Matthew Herbertâ€™s One Pig show will be performed live on Friday 18th May at RNCM as part of the 2012 FutureEverything festival. The avant-garde musician has created an electronica album that captures the sounds of an anonymous pigâ€™s life on a Kent farm, through to its death at an abattoir, and the consumption of the meat at a banquet hosted in its honour.
This controversial work utilised the pigâ€™s meat, which was turned into musical instruments (and was prepared by Heston Blumenthal) â€“ bunting and tablecloths were made from the blood, the fat became candles, trotters a candelabra, and the pigâ€™s farmyard oinks were recorded and sampled as part of the score.
One Pig debuted at the Royal Opera House in October on a stage filled with hay bales and musicians in white butchersâ€™ coats. A new instrument, designed by Yann Seznec, called a â€˜styharpâ€™ was commissioned as part of the project, and will be played live alongside a chef that cooks bacon, onstage, as part of the performance in Manchester.
Matthew Herbert released his anticipated album in 2011. The album, made entirely from recordings of a modern pigâ€™s life cycle aimed to listen in on a single farm animalâ€™s life in the context of an otherwise-anonymous food chain. The project generated controversy as PETA condemned One Pig as making â€œentertainmentâ€ from animal cruelty, apparently without first checking key details about Herbertâ€™s intention and methods, and a facebook campaign attempted to prevent the release of the record.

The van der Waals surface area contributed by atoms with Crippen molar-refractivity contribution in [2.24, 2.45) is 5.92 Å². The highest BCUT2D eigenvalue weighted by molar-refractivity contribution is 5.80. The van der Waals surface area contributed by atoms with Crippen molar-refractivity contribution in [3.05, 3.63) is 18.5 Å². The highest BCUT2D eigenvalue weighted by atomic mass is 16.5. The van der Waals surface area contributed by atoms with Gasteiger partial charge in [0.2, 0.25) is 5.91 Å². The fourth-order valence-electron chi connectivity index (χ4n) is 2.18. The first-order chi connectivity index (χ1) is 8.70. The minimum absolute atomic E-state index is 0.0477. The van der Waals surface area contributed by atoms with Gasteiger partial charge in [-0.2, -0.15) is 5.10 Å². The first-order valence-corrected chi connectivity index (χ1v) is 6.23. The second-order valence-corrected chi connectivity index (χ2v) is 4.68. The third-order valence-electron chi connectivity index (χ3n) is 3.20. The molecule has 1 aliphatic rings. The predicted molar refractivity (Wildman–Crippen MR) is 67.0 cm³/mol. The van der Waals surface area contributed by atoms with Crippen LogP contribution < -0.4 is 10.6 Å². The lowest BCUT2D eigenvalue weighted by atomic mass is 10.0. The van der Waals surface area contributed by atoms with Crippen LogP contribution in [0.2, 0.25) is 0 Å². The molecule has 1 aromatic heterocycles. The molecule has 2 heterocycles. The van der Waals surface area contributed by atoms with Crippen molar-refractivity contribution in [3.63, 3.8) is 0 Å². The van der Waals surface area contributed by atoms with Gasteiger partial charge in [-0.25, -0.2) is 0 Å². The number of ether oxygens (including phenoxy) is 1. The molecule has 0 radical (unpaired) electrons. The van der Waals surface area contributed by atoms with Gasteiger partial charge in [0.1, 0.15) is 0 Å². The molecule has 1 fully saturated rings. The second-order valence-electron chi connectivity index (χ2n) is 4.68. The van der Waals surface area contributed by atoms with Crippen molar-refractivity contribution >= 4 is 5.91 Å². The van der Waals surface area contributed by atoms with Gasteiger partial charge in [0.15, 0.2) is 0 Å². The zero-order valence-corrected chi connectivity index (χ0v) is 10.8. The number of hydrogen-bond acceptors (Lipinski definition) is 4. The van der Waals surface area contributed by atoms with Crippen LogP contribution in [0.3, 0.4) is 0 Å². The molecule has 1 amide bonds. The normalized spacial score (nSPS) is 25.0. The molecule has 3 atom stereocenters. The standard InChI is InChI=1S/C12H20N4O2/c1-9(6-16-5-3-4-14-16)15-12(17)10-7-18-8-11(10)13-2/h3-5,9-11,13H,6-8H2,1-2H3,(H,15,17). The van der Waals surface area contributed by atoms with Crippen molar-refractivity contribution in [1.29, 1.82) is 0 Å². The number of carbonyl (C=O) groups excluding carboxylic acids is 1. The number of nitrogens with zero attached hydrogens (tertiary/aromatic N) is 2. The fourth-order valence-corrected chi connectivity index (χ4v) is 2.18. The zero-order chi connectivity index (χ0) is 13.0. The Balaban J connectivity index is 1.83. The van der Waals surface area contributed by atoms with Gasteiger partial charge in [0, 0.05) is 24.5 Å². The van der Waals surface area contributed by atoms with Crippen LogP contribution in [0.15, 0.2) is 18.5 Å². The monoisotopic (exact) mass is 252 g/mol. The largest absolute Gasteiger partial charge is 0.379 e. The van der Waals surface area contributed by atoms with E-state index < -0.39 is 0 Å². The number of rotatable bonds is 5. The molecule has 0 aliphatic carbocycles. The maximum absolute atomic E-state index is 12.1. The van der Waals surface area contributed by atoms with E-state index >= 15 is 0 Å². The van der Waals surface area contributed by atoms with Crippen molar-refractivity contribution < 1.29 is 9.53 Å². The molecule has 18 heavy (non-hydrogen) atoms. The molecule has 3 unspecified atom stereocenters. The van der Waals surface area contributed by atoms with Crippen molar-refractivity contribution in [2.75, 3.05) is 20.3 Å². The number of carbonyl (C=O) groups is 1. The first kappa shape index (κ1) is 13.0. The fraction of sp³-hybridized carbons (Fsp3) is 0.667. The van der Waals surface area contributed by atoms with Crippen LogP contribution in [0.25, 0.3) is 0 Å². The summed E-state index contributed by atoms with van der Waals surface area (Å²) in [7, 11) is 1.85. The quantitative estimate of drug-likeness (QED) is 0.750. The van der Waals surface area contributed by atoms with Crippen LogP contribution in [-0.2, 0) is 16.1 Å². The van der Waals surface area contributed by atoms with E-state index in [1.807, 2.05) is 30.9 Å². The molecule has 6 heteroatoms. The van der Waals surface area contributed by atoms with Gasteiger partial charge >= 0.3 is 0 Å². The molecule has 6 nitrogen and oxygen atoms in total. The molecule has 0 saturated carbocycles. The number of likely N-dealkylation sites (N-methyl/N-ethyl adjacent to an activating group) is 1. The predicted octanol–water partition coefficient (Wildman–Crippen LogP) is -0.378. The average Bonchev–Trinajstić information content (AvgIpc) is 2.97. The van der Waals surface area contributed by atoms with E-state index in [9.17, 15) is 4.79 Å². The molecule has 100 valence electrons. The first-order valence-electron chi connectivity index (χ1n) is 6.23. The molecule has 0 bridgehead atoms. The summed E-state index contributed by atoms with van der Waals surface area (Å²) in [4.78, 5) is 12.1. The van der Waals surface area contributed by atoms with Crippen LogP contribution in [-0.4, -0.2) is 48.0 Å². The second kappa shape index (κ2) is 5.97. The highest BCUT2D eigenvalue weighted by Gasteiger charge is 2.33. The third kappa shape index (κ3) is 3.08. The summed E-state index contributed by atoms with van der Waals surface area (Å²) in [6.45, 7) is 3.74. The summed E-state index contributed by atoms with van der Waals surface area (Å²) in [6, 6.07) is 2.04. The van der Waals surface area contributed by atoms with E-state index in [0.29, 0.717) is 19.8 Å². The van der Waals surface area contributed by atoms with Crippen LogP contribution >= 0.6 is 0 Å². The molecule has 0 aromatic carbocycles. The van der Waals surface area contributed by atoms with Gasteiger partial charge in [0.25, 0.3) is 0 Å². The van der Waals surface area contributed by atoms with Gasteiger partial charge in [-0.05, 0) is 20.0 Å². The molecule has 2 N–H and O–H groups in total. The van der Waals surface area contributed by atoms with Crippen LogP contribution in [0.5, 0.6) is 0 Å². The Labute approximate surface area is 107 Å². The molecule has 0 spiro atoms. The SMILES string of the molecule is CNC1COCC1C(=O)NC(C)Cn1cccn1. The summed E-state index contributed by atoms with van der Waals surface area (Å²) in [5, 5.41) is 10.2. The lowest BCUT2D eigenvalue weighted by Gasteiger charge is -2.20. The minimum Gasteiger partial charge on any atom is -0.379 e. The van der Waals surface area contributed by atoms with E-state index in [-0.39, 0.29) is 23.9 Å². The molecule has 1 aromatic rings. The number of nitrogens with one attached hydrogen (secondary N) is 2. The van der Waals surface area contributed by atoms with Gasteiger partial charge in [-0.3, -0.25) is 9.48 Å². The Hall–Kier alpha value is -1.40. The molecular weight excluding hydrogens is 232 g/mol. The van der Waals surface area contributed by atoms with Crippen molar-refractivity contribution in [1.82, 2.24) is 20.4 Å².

Matthew Herbert is both overall head and A&R man for Accidental Records, which he founded in 2000 and has also acted as a producer for the label. An increasingly in-demand collaborator and of other artists, Herbert has remixed Quincy Jones, Ennio Morricone, Serge Gainsbourg, John Cale and R.E.M.
Herbert has worked in other media, including scoring ballet, fashion shows, and theatre â€“ his music has been presented at the Royal Court, on Broadway and the Almeida. His collaborators have ranged from Bjork to Antony Hegarty, from the playwright Caryl Churchill to purveyor of radical cuisine Heston Blumenthal. He has scored many feature films, notably 2011â€²s Life in a Day directed by Kevin Macdonald, writing for full, 90 piece orchestras in some instances. Whether performing or Djing, he has played all over the world to sell-out crowds, including venues such as the Sydney Opera House and Hollywood Bowl.
â€œCacophonous explosions, raw sheets of electronic noise and a menacing barrage of percussion gelled into a plausible soundtrack for porcine doomsdayâ€¦ a rare performance that impales you on the prongs of a moral pitchfork.â€ â€“ The Telegraph
â€œItâ€™s a fascinating journey forcing us to regard the politics of our food. Could or would anyone else produce this work? No chance, and thatâ€™s the beauty of a Herbert recording. Gloriously unique and unsettling provocative. 10/10.â€ â€“ Clash Magazine